Same day reply from Dick Heath : “Ouch. Does that infer they won’t recognize the outcome of the amendment process?”

In closing, I’d like you all to ask yourselves something I’ve been asking myself for years now. What’s driving this process? Why wasn’t the permit denied 5 years ago, when it should have been? Why wasn’t it denied when SPPAC said no? Why wasn’t it denied when the public said no, emphatically, around 90%? And finally, why is this costly and senseless process still going on, when the core people involved in the creation of the Master Plan have stated plainly that it was never the intention of the plan to allow horse use in the Bedwell, or in any area not specifically mentioned in the plan.

The Master Plan itself was originally created with years of effort, and extensive input from the public, and its intent for the park has always been very clear – minimal human impact. No matter how the government tries to slice it, commercial horse use is most definitely not minimal human impact.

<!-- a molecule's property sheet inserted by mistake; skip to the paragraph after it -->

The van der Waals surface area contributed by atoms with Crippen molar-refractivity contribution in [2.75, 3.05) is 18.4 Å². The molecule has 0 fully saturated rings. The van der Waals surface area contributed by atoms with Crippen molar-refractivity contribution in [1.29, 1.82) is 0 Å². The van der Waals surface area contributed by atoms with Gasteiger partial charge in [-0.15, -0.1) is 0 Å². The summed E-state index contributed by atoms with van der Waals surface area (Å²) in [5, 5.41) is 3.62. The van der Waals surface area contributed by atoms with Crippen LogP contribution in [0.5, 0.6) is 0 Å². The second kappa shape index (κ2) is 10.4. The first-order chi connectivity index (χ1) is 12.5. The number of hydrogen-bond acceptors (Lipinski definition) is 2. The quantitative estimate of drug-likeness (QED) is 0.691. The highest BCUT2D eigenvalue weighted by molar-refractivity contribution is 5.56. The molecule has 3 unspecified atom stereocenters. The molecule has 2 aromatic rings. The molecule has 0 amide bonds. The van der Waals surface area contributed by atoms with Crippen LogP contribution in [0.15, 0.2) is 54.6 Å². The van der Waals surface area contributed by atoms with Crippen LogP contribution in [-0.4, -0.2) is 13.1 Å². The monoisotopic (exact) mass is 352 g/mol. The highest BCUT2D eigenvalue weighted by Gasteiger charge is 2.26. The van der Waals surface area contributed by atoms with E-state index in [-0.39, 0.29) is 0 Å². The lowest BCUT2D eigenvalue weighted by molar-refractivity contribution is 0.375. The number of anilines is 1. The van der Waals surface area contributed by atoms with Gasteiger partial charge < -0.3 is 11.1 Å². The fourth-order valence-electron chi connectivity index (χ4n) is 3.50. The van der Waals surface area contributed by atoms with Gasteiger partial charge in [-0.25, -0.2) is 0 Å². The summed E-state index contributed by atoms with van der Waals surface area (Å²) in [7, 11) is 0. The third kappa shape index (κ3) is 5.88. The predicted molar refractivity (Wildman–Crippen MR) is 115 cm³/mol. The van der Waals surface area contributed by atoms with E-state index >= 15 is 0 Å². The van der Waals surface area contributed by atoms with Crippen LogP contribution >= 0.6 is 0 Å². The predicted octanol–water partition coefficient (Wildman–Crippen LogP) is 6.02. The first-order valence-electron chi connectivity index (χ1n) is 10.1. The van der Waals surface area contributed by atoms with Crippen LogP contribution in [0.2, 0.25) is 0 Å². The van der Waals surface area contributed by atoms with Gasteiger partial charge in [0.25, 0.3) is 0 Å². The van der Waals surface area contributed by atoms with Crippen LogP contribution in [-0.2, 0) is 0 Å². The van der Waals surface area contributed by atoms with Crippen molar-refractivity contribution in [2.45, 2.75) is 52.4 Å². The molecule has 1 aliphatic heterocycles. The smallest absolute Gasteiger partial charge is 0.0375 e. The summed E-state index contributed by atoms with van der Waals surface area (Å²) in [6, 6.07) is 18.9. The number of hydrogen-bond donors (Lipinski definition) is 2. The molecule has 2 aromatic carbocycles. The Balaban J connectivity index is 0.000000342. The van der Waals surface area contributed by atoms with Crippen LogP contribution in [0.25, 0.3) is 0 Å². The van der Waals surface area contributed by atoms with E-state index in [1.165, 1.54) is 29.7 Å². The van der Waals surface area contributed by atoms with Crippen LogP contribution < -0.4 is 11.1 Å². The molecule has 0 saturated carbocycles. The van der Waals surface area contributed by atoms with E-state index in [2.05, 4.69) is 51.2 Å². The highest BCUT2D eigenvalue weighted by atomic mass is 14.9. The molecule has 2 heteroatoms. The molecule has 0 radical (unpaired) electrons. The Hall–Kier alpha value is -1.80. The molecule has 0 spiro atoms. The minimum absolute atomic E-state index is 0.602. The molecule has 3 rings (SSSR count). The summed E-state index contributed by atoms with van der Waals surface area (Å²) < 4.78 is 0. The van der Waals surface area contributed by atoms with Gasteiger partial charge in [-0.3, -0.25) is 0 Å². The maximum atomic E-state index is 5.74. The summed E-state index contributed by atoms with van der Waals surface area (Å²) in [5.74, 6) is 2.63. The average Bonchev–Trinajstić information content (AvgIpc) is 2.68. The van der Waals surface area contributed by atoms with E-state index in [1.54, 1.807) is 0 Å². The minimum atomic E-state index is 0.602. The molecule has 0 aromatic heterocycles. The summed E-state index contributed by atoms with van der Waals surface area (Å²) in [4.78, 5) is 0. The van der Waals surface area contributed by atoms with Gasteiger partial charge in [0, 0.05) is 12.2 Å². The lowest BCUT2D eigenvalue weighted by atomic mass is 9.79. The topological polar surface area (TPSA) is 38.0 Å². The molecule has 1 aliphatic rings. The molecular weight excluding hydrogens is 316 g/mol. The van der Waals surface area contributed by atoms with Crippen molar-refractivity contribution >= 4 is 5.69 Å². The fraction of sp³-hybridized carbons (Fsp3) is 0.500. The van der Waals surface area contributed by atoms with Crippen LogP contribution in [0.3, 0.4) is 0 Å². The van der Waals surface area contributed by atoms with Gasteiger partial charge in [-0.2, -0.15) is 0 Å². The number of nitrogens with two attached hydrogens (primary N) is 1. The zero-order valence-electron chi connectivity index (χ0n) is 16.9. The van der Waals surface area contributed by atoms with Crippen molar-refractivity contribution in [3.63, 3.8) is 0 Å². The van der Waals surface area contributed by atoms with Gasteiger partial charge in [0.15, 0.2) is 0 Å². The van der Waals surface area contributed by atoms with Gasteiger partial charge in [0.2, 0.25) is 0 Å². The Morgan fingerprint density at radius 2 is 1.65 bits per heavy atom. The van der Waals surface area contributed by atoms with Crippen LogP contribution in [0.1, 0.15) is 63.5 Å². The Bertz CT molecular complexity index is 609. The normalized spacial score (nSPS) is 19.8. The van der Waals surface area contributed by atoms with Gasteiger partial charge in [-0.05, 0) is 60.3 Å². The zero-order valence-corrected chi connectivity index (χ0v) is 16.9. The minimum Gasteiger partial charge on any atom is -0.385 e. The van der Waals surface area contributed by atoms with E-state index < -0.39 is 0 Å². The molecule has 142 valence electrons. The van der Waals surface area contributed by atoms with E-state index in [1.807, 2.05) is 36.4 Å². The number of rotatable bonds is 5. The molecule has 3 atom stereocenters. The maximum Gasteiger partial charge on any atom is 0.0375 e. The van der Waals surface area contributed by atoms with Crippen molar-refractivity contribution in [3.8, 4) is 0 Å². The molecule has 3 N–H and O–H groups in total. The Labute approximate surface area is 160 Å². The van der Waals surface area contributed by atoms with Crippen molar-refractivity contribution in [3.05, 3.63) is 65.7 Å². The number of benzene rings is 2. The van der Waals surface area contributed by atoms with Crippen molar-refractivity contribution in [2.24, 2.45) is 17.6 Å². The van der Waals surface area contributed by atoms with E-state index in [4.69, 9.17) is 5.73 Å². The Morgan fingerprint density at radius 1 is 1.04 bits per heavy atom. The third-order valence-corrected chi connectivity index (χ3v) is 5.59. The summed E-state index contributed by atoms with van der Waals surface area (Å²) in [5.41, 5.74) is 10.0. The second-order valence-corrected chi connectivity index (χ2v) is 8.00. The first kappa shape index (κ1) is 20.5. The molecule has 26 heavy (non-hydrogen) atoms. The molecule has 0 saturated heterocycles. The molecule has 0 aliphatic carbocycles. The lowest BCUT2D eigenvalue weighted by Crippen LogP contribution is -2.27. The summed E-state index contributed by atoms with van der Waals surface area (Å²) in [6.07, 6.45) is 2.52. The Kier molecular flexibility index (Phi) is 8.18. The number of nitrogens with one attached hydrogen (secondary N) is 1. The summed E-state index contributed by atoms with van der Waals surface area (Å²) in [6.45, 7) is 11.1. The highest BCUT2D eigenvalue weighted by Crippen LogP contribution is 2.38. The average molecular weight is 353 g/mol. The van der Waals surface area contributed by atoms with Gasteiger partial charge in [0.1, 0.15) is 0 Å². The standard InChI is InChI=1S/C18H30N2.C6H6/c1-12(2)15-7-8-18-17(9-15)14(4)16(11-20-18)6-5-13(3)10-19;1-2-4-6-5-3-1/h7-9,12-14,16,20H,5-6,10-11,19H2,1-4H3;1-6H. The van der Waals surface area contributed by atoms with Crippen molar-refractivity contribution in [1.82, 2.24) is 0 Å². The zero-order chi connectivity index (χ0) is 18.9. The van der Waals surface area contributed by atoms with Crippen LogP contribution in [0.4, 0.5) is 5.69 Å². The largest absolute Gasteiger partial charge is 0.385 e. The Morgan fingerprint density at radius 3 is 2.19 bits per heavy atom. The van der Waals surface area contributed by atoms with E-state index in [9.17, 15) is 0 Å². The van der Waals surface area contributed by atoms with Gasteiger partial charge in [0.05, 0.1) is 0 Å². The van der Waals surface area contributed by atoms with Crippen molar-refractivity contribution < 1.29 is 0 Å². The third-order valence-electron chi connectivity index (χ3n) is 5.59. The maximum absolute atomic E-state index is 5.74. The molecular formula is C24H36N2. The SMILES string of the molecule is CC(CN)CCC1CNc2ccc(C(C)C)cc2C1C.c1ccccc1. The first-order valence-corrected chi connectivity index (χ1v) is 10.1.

The government decision to significantly alter the Strathcona Park Master Plan shows a callous and cynical disregard for the hundreds of dedicated people who worked for years to create a plan which has worked so well for so long. That it was changed to cater to the whims of one wealthy resort owner is extremely hard to accept.

Most people seem to understand that wilderness parks are not created to serve commercial interests, but Strathcona has suffered that fate from the beginning. As our oldest provincial park nears the end of its first 100 years of abuse by government and industry, it’s painful to see the trend being continued.